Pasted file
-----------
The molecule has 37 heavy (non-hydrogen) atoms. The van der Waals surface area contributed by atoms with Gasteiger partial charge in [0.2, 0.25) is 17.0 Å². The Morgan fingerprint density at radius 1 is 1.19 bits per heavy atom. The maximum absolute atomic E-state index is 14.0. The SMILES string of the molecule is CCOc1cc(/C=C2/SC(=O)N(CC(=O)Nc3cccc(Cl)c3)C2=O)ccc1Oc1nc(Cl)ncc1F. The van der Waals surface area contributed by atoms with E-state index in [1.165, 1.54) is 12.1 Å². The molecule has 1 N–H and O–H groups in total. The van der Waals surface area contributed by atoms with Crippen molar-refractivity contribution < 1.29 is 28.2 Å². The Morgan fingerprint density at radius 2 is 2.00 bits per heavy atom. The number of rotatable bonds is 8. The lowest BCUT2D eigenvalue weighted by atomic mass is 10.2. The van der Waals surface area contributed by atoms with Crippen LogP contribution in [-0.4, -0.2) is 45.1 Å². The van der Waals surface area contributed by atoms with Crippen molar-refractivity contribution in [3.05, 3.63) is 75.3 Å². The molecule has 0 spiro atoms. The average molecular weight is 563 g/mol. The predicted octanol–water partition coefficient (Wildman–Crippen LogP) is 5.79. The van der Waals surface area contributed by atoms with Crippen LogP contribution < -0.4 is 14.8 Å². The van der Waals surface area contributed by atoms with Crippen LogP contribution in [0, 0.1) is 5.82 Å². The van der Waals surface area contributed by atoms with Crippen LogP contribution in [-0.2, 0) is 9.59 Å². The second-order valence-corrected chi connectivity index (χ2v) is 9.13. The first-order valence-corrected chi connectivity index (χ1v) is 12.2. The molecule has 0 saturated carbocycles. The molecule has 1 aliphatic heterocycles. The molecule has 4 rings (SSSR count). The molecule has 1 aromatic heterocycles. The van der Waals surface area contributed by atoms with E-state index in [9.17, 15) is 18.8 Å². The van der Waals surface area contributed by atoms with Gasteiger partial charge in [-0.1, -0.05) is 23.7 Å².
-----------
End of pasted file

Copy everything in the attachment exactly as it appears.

The molecule has 37 heavy (non-hydrogen) atoms. The van der Waals surface area contributed by atoms with Gasteiger partial charge in [0.2, 0.25) is 17.0 Å². The Morgan fingerprint density at radius 1 is 1.19 bits per heavy atom. The maximum absolute atomic E-state index is 14.0. The SMILES string of the molecule is CCOc1cc(/C=C2/SC(=O)N(CC(=O)Nc3cccc(Cl)c3)C2=O)ccc1Oc1nc(Cl)ncc1F. The van der Waals surface area contributed by atoms with E-state index in [1.165, 1.54) is 12.1 Å². The molecule has 1 N–H and O–H groups in total. The van der Waals surface area contributed by atoms with Crippen molar-refractivity contribution < 1.29 is 28.2 Å². The Morgan fingerprint density at radius 2 is 2.00 bits per heavy atom. The number of rotatable bonds is 8. The lowest BCUT2D eigenvalue weighted by atomic mass is 10.2. The van der Waals surface area contributed by atoms with Crippen LogP contribution in [-0.4, -0.2) is 45.1 Å². The van der Waals surface area contributed by atoms with Crippen molar-refractivity contribution in [3.05, 3.63) is 75.3 Å². The molecule has 0 spiro atoms. The average molecular weight is 563 g/mol. The predicted octanol–water partition coefficient (Wildman–Crippen LogP) is 5.79. The van der Waals surface area contributed by atoms with Crippen LogP contribution < -0.4 is 14.8 Å². The van der Waals surface area contributed by atoms with Crippen LogP contribution in [0, 0.1) is 5.82 Å². The van der Waals surface area contributed by atoms with Crippen LogP contribution in [-0.2, 0) is 9.59 Å². The second-order valence-corrected chi connectivity index (χ2v) is 9.13. The first-order valence-corrected chi connectivity index (χ1v) is 12.2. The molecule has 0 saturated carbocycles. The molecule has 1 aliphatic heterocycles. The molecule has 4 rings (SSSR count). The molecule has 1 aromatic heterocycles. The van der Waals surface area contributed by atoms with E-state index in [9.17, 15) is 18.8 Å². The van der Waals surface area contributed by atoms with Gasteiger partial charge in [-0.1, -0.05) is 23.7 Å².